The disease infects red and purple raspberries but not black raspberries or blackberries. This rust, unlike orange rust, is not systemic.
Yellow masses of spores are noticed primarily on fall fruit of primocane-bearing varieties, making the fruit unmarketable. Because symptoms on the fruit do not usually develop until late in the season, infections in plantings of summer-bearing varieties may go unnoticed. Powdery yellow spores also form on the undersides of leaves, causing badly infected leaves to drop prematurely, but this symptom is generally not noticed until infected fruit is seen.
There are several species of late leaf rust fungi worldwide. In our region, Pucciniastrum americanum is believed to be the causal agent. White spruce and Engelmann spruce serve as alternate hosts, and their closeness to a planting may increase the likelihood of occurrence. Spores are produced on infected spruce needles in early summer and can infect raspberries. High humidity is necessary for infection to take place. The raspberries will show symptoms shortly afterward. However, spruce are thought not to be necessary for the rust to survive in a planting once infected since this disease has occurred in successive years in plantings with no spruce in the vicinity. Spores are disseminated by wind but may also be physically moved from infected to uninfected plantings by people or machinery.
Clean nursery stock is important since planting stock can be the initial source of inoculum. Control is aided by cultural practices that increase air circulation within the planting such as thinning canes, keeping rows narrow, and practicing good weed control. Prune fall bearers to the ground; do not keep canes around for a summer crop and rake and dispose of all old leaves. Removing floricanes and infected primocanes in winter will reduce the amount of inoculum. This disease has been especially problematic on summer-bearing Festival and fall-bearing Heritage and Jaclyn. Fall-bearing Josephine and spring-bearing Nova and Esta red raspberries tend to be resistant. Because this fungus is not systemic, eliminating the disease from plants is possible. Refer to Table 7.5 for pesticide recommendations.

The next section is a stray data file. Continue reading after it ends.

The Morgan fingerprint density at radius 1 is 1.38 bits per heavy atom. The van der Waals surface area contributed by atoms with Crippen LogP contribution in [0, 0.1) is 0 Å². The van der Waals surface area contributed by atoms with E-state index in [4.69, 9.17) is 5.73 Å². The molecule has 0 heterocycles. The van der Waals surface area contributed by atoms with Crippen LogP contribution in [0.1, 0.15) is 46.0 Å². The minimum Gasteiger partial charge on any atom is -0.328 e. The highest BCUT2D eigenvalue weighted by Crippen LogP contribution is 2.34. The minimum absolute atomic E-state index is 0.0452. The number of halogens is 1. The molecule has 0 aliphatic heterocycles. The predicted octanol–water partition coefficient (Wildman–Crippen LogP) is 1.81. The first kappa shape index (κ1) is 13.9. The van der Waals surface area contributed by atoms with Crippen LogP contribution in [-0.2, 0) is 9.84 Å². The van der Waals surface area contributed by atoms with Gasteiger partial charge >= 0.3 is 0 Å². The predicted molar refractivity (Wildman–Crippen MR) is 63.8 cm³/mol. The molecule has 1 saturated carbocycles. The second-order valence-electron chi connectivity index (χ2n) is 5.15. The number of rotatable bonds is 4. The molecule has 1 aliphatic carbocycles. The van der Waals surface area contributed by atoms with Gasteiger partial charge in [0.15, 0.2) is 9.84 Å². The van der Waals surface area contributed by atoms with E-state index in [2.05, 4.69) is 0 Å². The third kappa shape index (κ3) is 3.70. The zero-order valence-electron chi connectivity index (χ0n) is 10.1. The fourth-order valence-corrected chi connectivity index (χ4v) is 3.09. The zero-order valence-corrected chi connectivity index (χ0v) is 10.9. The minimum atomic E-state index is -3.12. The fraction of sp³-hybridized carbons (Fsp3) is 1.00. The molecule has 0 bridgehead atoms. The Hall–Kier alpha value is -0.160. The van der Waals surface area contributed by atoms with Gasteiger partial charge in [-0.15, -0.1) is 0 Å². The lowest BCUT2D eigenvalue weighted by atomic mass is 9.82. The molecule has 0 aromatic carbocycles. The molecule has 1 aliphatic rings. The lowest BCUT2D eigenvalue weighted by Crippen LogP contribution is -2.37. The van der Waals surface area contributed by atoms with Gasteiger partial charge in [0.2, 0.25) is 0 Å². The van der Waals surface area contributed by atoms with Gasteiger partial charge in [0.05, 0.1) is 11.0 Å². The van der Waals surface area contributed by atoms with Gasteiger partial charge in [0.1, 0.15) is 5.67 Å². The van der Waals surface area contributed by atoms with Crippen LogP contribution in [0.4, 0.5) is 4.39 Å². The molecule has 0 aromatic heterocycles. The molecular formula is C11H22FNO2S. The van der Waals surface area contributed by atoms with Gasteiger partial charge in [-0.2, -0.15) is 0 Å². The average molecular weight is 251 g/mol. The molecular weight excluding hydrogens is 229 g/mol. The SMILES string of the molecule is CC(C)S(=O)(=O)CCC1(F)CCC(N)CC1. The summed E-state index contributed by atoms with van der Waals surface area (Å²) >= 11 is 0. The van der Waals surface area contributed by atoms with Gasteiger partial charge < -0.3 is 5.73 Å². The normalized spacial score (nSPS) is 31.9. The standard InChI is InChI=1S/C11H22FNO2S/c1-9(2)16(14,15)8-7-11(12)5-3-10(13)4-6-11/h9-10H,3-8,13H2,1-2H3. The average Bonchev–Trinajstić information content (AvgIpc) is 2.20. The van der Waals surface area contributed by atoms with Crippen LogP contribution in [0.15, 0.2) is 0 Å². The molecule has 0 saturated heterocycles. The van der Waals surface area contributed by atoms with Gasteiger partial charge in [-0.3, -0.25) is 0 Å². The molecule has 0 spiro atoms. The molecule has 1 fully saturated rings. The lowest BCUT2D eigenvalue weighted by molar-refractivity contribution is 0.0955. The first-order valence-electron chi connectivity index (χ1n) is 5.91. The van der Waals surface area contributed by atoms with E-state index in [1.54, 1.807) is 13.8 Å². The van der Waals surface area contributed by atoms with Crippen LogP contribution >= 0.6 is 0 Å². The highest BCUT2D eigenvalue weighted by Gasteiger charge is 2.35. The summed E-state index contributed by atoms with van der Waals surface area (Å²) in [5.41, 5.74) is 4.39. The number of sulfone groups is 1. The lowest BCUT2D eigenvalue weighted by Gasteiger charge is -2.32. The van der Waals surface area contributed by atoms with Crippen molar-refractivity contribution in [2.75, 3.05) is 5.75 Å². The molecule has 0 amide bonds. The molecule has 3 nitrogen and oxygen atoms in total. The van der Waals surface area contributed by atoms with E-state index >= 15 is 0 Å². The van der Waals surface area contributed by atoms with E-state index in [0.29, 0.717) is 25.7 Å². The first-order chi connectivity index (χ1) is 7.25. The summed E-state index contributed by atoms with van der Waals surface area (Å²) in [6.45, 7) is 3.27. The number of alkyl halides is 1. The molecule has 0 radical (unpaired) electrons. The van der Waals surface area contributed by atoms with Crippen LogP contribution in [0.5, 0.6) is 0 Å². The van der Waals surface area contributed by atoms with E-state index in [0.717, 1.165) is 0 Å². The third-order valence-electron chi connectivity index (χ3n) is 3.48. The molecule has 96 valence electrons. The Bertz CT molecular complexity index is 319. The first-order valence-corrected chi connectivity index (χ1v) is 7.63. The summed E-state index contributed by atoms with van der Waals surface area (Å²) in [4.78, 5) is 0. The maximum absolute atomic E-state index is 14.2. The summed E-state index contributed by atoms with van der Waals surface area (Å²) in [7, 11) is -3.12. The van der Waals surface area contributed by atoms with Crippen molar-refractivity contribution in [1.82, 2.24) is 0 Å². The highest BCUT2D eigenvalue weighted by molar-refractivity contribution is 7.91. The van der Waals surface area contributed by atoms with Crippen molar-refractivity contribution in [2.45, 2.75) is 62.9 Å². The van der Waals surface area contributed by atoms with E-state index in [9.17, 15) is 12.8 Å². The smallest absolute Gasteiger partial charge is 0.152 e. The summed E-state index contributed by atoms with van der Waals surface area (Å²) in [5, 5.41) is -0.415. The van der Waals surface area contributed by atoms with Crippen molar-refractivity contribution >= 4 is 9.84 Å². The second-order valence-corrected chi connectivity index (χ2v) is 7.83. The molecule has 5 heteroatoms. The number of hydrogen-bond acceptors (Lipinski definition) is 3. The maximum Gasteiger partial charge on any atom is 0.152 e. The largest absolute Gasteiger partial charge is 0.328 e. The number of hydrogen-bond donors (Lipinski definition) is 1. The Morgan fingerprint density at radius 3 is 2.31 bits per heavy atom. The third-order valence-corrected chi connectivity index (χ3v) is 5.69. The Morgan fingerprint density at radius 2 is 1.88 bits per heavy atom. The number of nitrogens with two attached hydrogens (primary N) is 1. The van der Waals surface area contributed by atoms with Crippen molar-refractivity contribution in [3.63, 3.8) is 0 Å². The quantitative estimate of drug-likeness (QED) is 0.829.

The important insects and diseases to be controlled, except for viruses, are listed in the right-hand column of this spray schedule. Always consult the label before making pesticide applications. Labels vary greatly among commercial products of the same material. It is important to refer to the label for the best timing and application rates when applying pesticides. Also read the text for information on cultural practices to minimize the application of pesticides. Due to a wide array of various products containing the same active ingredient, for insecticide recommendations, when appropriate, the active ingredient is listed instead of the name of the formulated product.
Table 7.5. Pesticide recommendations for brambles. (Follow all instructions and application rates listed on pesticide labels.
|Time to Spray||Suggested Materials||Pests to be Controlled|
|Dormant (blackberries) - before buds open||Lime sulfur||Anthracnose, cane blight, powdery mildew, rust|
|Delayed Dormant - just as buds begin to open||Lime sulfur||Anthracnose; spur blight on raspberries; powdery mildew, rust, and cane blight on blackberries|
|New shoots 8 inches long||Sulfur; Malathion; Esvenvalerate||Anthracnose; Botrytis, cane blight, and spur blight on raspberries; fruit worms; plant bugs|
|Petal Fall||Sulfur; Carbaryl plus Rotenone or Pyrethrum||Anthracnose; Botrytis, cane blight, and spur blight on raspberries; fruit worms; rose chafer; aphids; mites; plant bugs|
|Postharvest||Malathion plus Carbaryl||Aphids, if present; Japanese beetles|